nursemaid’s elbow

19 Apr

There was about 30 minutes left in my ED shift and I was tidying up some patient notes, prepping some kiddos for discharge, when I saw a new patient pop up on our screen.  The triage note read: “11 month-old female, sudden refusal to use left arm, no other complaints.”  I became embarrassingly giddy.  I turned to my attending and asked if I could squeeze in a new patient.  She smiled and replied, “Did you see who just arrived in room 8?”  By this point I was blushing as I enthusiastically nodded.

A nursemaid’s elbow is a partial dislocation of one of the forearm bones (the radius) from the other bone of the forearm (the ulna) where they meet at the elbow.  It sounds a lot worse than it is.  Basically, when kids are young (generally under three years), their ligaments are looser and their bones aren’t fully developed.  The nursemaid’s elbow is called such because it happens often in small children who are pulled up by their hands or forearms by their caregivers.

Most physicians in the ED really love this diagnosis.  You have a parent come in with an otherwise healthy child in minimal to no pain.  The parent is often beside him/herself, feeling horribly guilty because he was just trying to get the kid from point A to B, and now the kid suddenly can’t move his arm anymore.  The doc gets to come into the room, reassure the parent, pop the bone back into place with a very fast and simple maneuver (SO much less traumatic than popping a shoulder back into place), present the patient with a lollipop, and watch the kid and parent delight as the the child miraculously uses the arm like nothing happened.  It’s pretty gratifying.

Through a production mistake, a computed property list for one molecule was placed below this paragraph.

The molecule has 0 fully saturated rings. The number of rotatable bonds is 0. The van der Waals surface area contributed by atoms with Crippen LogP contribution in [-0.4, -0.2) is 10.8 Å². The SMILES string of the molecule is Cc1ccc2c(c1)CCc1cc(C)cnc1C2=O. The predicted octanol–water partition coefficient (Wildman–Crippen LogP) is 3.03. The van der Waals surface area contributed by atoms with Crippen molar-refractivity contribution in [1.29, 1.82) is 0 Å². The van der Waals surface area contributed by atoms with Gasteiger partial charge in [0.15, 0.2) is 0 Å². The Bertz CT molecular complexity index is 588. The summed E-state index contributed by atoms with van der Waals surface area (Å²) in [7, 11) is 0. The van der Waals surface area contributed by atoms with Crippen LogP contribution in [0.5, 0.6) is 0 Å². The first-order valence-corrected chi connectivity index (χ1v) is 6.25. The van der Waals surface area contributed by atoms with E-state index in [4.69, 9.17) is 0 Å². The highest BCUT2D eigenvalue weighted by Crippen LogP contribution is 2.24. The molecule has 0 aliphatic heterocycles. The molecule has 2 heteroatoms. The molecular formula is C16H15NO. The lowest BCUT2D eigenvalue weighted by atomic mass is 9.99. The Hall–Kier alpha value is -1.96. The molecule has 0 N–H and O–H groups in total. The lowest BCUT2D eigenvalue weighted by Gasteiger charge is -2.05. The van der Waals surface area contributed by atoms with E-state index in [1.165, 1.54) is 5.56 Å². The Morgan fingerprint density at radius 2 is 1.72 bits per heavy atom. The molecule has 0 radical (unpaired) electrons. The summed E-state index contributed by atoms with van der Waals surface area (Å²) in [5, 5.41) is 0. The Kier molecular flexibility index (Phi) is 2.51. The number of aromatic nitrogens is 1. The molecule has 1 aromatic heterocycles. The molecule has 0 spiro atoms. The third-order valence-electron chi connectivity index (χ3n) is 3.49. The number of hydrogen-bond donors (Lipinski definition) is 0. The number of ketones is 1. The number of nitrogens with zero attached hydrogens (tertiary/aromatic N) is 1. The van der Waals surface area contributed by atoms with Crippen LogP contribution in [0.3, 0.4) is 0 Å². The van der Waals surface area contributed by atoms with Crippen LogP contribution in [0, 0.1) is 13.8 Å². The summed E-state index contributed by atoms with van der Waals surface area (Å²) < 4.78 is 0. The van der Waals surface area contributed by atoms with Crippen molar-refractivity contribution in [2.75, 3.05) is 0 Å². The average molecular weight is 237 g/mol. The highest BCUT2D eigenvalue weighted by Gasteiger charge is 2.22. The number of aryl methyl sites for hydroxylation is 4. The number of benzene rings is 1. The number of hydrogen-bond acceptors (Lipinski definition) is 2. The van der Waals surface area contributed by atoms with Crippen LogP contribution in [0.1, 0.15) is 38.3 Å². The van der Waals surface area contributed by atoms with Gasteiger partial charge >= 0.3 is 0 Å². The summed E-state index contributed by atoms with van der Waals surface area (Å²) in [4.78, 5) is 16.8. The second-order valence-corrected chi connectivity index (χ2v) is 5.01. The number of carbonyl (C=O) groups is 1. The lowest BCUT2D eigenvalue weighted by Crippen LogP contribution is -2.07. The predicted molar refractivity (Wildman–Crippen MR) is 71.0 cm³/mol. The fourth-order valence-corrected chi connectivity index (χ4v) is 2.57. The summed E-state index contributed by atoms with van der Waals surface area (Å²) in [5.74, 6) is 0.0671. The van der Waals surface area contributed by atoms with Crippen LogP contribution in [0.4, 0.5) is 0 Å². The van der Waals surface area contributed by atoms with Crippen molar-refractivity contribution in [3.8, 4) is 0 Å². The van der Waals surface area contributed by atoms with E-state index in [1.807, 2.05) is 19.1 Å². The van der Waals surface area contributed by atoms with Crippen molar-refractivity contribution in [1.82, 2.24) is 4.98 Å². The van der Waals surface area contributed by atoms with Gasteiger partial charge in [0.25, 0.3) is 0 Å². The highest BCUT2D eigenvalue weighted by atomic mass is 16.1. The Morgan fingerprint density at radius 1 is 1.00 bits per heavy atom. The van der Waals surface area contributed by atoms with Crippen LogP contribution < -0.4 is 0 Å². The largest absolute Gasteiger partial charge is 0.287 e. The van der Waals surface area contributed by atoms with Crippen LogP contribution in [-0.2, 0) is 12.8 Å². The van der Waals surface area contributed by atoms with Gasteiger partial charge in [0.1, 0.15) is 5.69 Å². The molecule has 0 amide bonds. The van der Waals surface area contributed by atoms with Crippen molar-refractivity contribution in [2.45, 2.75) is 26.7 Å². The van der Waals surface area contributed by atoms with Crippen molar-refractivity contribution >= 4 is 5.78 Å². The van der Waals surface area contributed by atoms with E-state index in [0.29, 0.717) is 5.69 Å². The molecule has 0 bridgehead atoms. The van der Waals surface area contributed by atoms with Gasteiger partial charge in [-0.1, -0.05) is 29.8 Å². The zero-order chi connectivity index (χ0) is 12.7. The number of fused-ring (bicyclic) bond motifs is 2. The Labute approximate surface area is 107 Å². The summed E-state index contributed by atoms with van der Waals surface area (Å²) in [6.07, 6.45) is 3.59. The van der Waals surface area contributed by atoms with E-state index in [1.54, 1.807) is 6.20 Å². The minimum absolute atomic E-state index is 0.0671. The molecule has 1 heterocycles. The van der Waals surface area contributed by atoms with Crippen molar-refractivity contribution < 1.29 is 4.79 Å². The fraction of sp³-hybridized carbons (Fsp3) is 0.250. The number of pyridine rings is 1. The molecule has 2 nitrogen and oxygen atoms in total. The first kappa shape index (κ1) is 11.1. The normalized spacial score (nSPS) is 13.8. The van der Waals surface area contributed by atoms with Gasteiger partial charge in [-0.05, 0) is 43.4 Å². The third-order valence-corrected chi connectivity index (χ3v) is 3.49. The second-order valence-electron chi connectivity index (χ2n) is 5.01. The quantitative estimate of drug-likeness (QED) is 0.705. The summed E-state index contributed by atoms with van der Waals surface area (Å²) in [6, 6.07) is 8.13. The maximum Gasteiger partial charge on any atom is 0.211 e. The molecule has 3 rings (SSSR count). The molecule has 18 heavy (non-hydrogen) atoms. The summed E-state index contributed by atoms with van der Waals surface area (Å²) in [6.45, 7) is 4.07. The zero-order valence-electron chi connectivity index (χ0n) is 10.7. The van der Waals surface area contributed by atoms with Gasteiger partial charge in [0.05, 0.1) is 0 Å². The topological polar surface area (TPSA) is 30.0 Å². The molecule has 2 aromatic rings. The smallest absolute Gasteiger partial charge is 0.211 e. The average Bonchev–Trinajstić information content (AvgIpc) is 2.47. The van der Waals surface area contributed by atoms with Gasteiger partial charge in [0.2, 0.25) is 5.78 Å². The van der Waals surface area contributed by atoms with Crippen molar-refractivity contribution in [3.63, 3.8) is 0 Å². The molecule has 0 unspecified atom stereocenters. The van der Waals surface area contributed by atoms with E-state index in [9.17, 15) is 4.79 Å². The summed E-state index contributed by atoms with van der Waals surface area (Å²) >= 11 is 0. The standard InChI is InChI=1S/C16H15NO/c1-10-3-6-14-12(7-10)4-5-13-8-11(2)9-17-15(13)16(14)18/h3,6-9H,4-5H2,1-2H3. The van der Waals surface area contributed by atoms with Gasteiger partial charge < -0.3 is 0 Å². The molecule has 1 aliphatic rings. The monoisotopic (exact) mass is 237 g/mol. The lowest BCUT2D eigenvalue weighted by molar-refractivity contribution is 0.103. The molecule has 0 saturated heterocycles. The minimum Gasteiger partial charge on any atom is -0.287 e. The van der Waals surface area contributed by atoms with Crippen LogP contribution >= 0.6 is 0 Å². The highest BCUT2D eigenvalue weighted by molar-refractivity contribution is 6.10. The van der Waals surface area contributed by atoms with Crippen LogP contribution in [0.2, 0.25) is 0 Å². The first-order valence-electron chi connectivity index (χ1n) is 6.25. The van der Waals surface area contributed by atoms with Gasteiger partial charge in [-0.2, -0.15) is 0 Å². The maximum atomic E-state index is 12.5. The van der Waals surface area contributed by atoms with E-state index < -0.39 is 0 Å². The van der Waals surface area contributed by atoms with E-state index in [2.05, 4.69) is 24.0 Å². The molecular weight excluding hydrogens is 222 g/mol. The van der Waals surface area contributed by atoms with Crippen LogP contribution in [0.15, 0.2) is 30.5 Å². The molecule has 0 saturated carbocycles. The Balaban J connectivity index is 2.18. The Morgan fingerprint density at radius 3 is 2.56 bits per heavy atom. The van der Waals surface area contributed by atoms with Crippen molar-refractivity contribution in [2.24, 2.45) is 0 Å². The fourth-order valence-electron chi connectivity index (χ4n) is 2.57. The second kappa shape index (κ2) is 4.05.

Of course I ended up failing my first attempt at the reduction (I was too ginger with the sweet child) and the attending just performed it quickly to avoid the patient (parent?) getting worked up.  I’m optimistic for my next opportunity.

I also failed my recent attempt at a spinal tap in a febrile neonate.  The kid, however, slept through the whole thing, so maybe a partial success?

Let’s end with some true successes:

Last month I placed an umbilical line in a 26-week gestational age newborn without complication.

And I don’t mean to toot my own horn, but I think I’m developing a skill for performing decent quality EKGs on newborns while keeping them asleep.  (10 is a lot of electrodes to fit onto such a small surface area!)  It’s one of the rare occasions where my performance elicits a “strong work” from my resident/fellow.

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On the topic of early childhood injuries, it is a miracle that, by the way my child launches herself down a slide head first, we haven’t ended up with more injuries, other than the face plant and the broken wrist before her first birthday.  Thanks so much, Ellen, for capturing this great moment!

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One Response to “nursemaid’s elbow”

  1. fraint April 20, 2014 at 9:52 am #

    Love it!!! 😉

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